Assuming carbon emissions damage the environment, should they be discouraged through taxation? And if so, should the tax revenue be earmarked for damage abatement, or should it be paid into general funds?
Elizabeth Kolbert, writing in the New Yorker, suggests that economic theory decides this question in favor of a carbon tax. As I pointed out last week, she’s plain wrong. As a followup to some of the discussion on that post, here’s a simple example to illustrate that no policy can be infallible:
A steel mill pollutes the air, causing $24 worth of damage to the business of a laundromat next door. (Or if you prefer, read $24 worth of expected damage to the owners of oceanfront property or farmers in currently temperate zones.)
If the steel mill is forced to bear the consequences of this damage, it reduces its output. This cuts the pollution damage by $12, and cuts the profits of the steel mill by $17.
Question: Which is the best policy?
- The steel mill incurs no penalty for polluting.
- The steel mill pays a tax (or fine) equal to the damage it causes; the revenue is used to reduce the national debt.
- The steel mill is required to reimburse the laundromat for all damage.
Answer: It depends. Consider the following scenarios:
Scenario I. The laundromat can fully alleviate the damage (say by moving to another location) at a cost of $6. Under scenario A or B, the laundry chooses to move rather than bear $24 or $12 in pollution damage. Net cost of scenario A or B: the $6 moving cost. Under scenario C, the laundry remains. Net cost of scenario C: the $17 reduction in the steel mill’s profit. Best policies: A or B.
Scenario II. The laundromat can fully alleviate the damage at a cost of $15. Then under scenario A, the laundromat chooses to move rather than bear $24 in pollution costs. Net cost of scenario A: the $15 moving cost. Under policy B or C, the pollution damage is reduced to $12, so the laundromat chooses to stay. Net cost of policy B or C: the $17 reduction in profit. (There is also $12 worth of pollution damage, but this is offset by $12 in tax collections or reimbursement to the laundry.) Best policy: A.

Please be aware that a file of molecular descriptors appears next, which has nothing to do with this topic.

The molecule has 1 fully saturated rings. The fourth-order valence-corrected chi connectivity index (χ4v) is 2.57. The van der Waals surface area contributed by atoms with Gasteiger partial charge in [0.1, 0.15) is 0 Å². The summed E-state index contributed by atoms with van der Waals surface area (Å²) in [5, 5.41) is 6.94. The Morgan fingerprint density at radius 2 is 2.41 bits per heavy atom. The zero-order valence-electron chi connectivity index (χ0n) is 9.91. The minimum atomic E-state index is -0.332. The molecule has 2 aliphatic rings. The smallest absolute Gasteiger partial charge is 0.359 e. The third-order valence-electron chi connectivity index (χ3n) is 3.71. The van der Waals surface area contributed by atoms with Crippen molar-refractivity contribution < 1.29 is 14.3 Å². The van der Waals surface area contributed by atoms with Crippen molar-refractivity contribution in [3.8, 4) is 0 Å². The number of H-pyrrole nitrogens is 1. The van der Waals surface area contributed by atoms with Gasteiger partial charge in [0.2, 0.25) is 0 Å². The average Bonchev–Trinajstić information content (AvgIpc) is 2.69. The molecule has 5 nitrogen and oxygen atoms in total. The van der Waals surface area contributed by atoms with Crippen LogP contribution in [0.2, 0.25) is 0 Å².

Scenario III. The laundromat can fully alleviate the damage at a cost of $20. Under policy A, the laundromat moves for a net cost of $20. Under policy B or C, the laundromat reamins, for a net cost (in reduced profit to the steel mill) of $17. Best policy: B or C.
Scenario IV. The laundromat can fully alleviate the damage at a cost of $25. Now the laundromat surely never moves. Net cost of Policy A: $24 in pollution damage. Net cost of policy B or C: $17 in lost profit. Best policy: B or C, though for slightly different reasons than in Scenario III.
Moral: Policy A is suboptimal in scenarios III and IV. Policy B is suboptimal in Scenario II. Policy C is suboptimal in scenarios I and II.
Larger moral: You name a policy; I’ll find a scenario in which it’s suboptimal.
Larger moral, restated: You can’t use pure theory to settle this kind of question. Not even if you use fancy words like “Pigovian”.